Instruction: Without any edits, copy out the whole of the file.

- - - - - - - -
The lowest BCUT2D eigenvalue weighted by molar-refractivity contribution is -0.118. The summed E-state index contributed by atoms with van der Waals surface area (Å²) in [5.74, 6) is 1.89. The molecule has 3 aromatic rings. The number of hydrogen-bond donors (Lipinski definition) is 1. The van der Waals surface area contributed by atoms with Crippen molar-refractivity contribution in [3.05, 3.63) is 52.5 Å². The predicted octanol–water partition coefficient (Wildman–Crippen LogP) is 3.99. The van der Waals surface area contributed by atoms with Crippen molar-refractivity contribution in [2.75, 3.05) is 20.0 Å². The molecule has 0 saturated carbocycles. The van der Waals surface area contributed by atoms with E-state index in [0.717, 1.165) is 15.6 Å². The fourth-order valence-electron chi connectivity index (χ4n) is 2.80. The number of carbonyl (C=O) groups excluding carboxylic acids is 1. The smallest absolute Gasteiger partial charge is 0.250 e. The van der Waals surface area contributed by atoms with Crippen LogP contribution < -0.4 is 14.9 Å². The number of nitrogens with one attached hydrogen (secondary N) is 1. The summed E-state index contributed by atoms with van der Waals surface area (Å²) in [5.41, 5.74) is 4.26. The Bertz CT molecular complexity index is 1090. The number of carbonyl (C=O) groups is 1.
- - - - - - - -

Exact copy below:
The lowest BCUT2D eigenvalue weighted by molar-refractivity contribution is -0.118. The summed E-state index contributed by atoms with van der Waals surface area (Å²) in [5.74, 6) is 1.89. The molecule has 3 aromatic rings. The number of hydrogen-bond donors (Lipinski definition) is 1. The van der Waals surface area contributed by atoms with Crippen molar-refractivity contribution in [3.05, 3.63) is 52.5 Å². The predicted octanol–water partition coefficient (Wildman–Crippen LogP) is 3.99. The van der Waals surface area contributed by atoms with Crippen molar-refractivity contribution in [2.75, 3.05) is 20.0 Å². The molecule has 0 saturated carbocycles. The van der Waals surface area contributed by atoms with E-state index in [0.717, 1.165) is 15.6 Å². The fourth-order valence-electron chi connectivity index (χ4n) is 2.80. The number of carbonyl (C=O) groups excluding carboxylic acids is 1. The smallest absolute Gasteiger partial charge is 0.250 e. The van der Waals surface area contributed by atoms with Crippen LogP contribution < -0.4 is 14.9 Å². The number of nitrogens with one attached hydrogen (secondary N) is 1. The summed E-state index contributed by atoms with van der Waals surface area (Å²) in [5.41, 5.74) is 4.26. The Bertz CT molecular complexity index is 1090. The number of carbonyl (C=O) groups is 1.